We estimate that the shortages in the housing market in Australia have reached around 140,000 dwellings – almost a full year's production. While Westpac's forecast of a solid recovery in dwelling investment in 2009 may prove to be over optimistic there seems little chance that the style of collapse in residential investment that we have seen in recessions will occur in 2009 or 2010.

The current period of soft growth in Australia has been characterised by excessively weak consumer spending – not at the contraction levels we saw in the last two recessions but at a growth pace which is half trend. With the unemployment rate near record lows through most of 2008 the slowdown in consumer spending has been mainly the result of two key factors. Firstly, the excessively high mortgage rates which prevailed for the first three quarters of 2008 and secondly the negative wealth and confidence effects which have stemmed directly from the global financial crisis.

The Reserve Bank has moved swiftly to ease interest rates. Debt servicing ratios have fallen 3ppts in the space of just three months. Westpac expects the RBA to target another 1.5ppt fall in this ratio (RBA cash rate down to 2.75 per cent) by the June quarter. This interest rate flexibility has been enhanced by the record collapse in inflationary expectations as registered by the results associated with the Westpac Consumer Sentiment survey.

The Westpac Consumer Sentiment Index has increased 12.2 per cent in the last two months to be 3.3 per cent above the average of 2008. Other aspects of the December Consumer Sentiment read are encouraging. The 'Time to buy a major household item' index has increased by 42 per cent in the last two months while the 'Time buy a dwelling' index has reached its highest level since the housing boom of 2002.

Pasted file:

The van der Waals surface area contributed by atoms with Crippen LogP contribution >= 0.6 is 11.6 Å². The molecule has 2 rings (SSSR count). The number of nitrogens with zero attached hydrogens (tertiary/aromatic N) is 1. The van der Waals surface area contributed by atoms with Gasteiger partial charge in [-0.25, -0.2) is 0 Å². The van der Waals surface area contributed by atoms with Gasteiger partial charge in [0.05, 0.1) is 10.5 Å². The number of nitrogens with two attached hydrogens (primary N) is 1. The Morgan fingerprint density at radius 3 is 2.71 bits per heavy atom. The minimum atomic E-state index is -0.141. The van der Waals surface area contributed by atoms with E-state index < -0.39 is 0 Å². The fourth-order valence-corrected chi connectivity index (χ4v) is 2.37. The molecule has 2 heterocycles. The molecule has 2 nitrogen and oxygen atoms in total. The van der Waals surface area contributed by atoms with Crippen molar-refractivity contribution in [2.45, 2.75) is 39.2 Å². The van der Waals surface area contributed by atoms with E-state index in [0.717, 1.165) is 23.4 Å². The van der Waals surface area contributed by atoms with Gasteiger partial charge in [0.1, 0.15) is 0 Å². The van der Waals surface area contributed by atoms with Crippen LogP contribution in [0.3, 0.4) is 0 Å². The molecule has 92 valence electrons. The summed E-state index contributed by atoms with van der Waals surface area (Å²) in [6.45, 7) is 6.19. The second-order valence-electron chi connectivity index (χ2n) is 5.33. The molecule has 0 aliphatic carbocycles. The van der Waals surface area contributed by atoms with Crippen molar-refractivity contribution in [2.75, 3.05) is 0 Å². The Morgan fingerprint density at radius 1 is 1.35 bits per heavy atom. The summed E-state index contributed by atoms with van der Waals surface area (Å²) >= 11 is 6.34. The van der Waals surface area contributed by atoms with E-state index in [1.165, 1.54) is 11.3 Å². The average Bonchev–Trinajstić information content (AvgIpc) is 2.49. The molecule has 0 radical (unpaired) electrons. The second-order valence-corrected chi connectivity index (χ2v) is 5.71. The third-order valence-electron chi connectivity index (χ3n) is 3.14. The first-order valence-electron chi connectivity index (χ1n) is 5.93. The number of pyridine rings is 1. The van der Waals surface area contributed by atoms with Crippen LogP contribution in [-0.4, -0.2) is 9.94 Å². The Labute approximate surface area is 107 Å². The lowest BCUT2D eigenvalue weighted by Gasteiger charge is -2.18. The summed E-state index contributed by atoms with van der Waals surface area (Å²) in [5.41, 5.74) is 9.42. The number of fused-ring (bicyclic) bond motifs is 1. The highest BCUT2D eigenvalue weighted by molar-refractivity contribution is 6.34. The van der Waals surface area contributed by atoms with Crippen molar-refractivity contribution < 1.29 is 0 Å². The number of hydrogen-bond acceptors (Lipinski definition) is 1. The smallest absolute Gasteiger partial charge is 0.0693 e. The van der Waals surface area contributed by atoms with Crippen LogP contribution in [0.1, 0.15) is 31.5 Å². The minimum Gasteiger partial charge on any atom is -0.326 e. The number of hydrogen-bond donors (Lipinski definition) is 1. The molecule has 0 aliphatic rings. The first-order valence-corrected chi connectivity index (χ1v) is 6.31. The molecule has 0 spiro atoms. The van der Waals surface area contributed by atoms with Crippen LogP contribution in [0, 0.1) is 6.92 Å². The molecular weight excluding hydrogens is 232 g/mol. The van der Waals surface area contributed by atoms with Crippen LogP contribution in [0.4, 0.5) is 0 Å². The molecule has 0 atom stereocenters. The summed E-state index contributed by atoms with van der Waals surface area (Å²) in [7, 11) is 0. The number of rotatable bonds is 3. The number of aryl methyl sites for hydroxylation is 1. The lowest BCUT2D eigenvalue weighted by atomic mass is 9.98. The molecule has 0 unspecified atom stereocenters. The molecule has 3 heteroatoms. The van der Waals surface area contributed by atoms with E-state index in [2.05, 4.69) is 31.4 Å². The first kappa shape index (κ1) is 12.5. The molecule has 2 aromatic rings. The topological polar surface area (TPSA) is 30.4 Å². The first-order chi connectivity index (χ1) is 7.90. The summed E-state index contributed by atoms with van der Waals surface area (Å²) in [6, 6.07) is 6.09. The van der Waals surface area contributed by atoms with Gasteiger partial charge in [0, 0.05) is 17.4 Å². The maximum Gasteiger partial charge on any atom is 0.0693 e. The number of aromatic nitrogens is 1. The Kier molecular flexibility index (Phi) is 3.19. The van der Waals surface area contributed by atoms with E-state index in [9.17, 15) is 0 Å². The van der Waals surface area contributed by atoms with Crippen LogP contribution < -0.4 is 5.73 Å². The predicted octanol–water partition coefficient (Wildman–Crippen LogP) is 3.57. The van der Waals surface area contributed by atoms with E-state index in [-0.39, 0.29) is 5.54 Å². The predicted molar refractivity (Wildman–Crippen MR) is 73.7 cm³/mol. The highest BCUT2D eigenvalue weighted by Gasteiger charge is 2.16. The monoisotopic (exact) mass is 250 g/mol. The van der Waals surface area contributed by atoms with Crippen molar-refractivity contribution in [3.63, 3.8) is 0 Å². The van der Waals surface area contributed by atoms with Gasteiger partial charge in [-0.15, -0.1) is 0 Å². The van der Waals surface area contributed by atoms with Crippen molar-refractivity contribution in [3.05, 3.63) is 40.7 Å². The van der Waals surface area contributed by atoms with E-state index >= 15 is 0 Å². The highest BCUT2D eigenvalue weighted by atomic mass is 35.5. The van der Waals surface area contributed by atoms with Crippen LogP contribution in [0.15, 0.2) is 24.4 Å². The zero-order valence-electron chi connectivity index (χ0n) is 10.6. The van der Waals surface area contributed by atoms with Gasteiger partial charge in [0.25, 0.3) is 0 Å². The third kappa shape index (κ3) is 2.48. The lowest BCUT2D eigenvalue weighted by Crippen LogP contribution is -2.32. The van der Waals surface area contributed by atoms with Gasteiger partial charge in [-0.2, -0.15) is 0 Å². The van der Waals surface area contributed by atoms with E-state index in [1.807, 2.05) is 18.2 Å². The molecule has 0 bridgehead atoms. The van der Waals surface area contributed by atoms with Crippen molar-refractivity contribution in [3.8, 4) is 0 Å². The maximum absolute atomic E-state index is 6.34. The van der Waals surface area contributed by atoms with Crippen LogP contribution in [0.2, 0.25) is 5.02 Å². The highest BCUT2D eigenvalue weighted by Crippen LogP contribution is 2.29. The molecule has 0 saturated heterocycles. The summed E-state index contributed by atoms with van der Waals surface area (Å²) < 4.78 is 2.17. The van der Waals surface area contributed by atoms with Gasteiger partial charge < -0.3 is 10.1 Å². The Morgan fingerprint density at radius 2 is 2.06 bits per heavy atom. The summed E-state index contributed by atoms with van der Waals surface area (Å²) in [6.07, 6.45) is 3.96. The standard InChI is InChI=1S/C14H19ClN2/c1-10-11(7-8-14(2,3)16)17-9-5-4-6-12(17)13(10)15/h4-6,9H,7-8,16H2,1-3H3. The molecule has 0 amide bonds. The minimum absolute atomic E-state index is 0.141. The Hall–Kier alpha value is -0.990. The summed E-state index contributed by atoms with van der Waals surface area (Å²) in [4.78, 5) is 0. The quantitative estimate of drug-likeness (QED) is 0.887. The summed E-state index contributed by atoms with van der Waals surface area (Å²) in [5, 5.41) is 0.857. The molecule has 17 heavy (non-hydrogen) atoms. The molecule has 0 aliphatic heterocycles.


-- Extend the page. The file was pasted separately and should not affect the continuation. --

Of course, the Commonwealth government has engineered the biggest fiscal stimulus (1.7 per cent of GDP) since 1991 and directly targeted households with high propensities to spend. The unemployment rate is set to rise but without a recession is unlikely to exceed a 'manageable' 6.5 per cent by end 2010. Understandably, households remain concerned about job security. The measure from the Consumer Sentiment survey has reached record levels and supports our view that the labour market will continue to weaken. However our growth forecasts indicate that the unemployment rate is unlikely to go much above 6.5 per cent.

The area of huge uncertainty is undoubtedly business investment. If business investment was to contract by 20 per cent in 2009 and a further 20 per cent in 2010 (comparable with the recession years) then growth in both 2009 and 2010 would slow to only 0.5 per cent – the impact of such a collapse in investment on other spending/employment could conceivably be greater than we have assumed thereby pushing the economy into recession.

Evidence on the outlook for business investment is not clear. Certainly some business confidence surveys are painting a grim picture. Whereas the ABS's Capex survey is indicating a positive outlook at least until June next year. Even using recession style realisation ratios points there is growth in business investment through to June.

Huge uncertainty surrounds the impact of the credit crisis on business investment. For example, our research indicates that there are around $50 billion in syndicated loan facilities maturing in 2009 and $27 billion is owed to foreign banks.

Typically, these banks will want to return capital to their domestic markets. Domestic banks are unlikely to have the risk appetite or capital capacity to fully replace the foreigners. Corporate deleveraging will likely be required for those borrowers. However, the Reserve Bank's latest Financial Stability Review indicates that most corporates have been remarkably disciplined through the last ten years of strong domestic growth. While there has been an explosion of debt levels for those companies in the 90th percentile of gearing the median level of gearing has been stable since 1998.

An unprecedented (including during recession periods) collapse in business investment associated with the credit crisis would deliver the recession which is so popularly anticipated but, at this stage, Westpac does not expect the style of collapse in business investment that would be required to generate a recession.

Bill Evans is chief economist at Westpac